Time for spring migrants in the mountains
The cove we live in has been alive with birds for several weeks now. As alive with birds as it’s ever been — and we’ve lived at the same place for 40 years.
Most of these are common “residents”: goldfinches, cardinals, song sparrows, towhees, blue birds, Carolina wrens, white-breasted nuthatches, Carolina chickadees, titmice, phoebes, etc.), although we’ve had an inordinate number of pine siskins, which I suppose could be quantified as “winter residents” that occasionally breed in the southern Appalachians.
Some of what I categorize as “short-range” migrants (brown thrashers, catbirds, red-wing blackbirds, etc.) have already arrived back in the mountains or will do so soon. As a matter of fact, not all of these leave the mountains except during very cold winters, when they slip down into South Carolina, Georgia and Alabama for a brief respite.
Several of the “middle distance” migrants have arrived from the Atlantic and Gulf coasts, the most notable being tree swallows and blue-headed vireos, which we heard singing along the ridge line above the cove last week.
Birds, especially “long-distance” migrants from Central and South America, are creatures of habit. They have to be; otherwise, they could never arrive on their wintering or breeding grounds at the right time. Every year purple martins, the first of the “long distance” species to arrive, appear in Bryson City on or about March 15.
We have for years used Arthur Stupka’s Notes on the Birds of Great Smoky Mountains Park (University of Tennessee Press, 1963) for reliable information on earliest spring arrival and fall departure dates. (Unfortunately, this book is now out of print, but multiple used copies are often available via www.bookfinder.com. and similar Internet vendors). Marcus Simpson’s Birds of the Blue Ridge Mountains (UNC Press, 1992) is also useful in this regard, as is Fred Alsop’s Birds of the Smokies (Great Smoky Mountain Association, 1991).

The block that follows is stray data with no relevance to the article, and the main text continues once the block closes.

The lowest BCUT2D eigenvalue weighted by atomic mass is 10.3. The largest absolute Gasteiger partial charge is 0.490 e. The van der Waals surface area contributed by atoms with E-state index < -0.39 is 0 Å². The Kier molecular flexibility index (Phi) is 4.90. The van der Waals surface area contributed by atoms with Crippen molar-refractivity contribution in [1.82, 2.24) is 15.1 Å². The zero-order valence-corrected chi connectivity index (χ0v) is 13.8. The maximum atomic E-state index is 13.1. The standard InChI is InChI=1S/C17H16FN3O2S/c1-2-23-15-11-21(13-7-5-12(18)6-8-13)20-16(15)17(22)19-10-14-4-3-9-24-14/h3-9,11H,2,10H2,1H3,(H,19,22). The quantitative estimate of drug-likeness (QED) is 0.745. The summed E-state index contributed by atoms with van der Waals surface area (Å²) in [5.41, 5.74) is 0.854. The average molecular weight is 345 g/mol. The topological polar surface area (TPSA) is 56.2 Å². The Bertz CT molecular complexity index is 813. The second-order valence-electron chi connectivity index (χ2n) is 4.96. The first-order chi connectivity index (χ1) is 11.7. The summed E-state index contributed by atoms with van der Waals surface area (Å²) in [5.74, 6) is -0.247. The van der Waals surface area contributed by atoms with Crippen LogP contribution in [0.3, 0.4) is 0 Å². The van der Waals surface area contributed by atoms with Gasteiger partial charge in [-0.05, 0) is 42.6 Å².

The days between now and the first of April will bring chimney swifts, whip-o-wills, black-and-white warblers, and Louisiana water-thrushes (a warbler). The early and middle days of April will bring northern parulas (a warbler), palm warblers, and ruby-throated hummingbirds. The hummers are as punctual as the martins, except they come a month later on or about April 15.
Then in late April and early May the floodgates will open with warblers, thrushes, orioles, tanagers and other “long distance” species arriving here to breed or passing through headed for more northerly breeding grounds — in some instances, so far north as the Arctic.
Mel Baughman’s Reference to the Birds of North America (National Geographic, 2003) provides descriptions and maps for the spring and fall migration routes of many species. One of the most remarkable migrations — not only for birds but for the entire animal kingdom — is that of the blackpoll warbler, which will pass through Western North Carolina from very late April into Mid-may having already traveled from wintering grounds in northeastern South America and the Caribbean on its way to breeding grounds in the boreal forests of Canada and Alaska.
Many species make a flight of a few hundred miles over the Gulf of Mexico to return to South America in a day or so. The blackpoll warbler opts for a trans-Atlantic flight of more than 1,700 miles.
After breeding they return to the east coast of Canada or New England, where they gorge themselves so as to nearly double their body mass. From here they lift off from the continent and fly southeast over the Atlantic toward Bermuda. Somewhere hundreds of miles off the southeastern coast of the United States they catch winds that carry them with a minimal expenditure of energy back to their wintering grounds.
I haven’t done the math except in a rough fashion, but some of these birds that breed as far west as Alaska must log up to 3,000 miles round trip.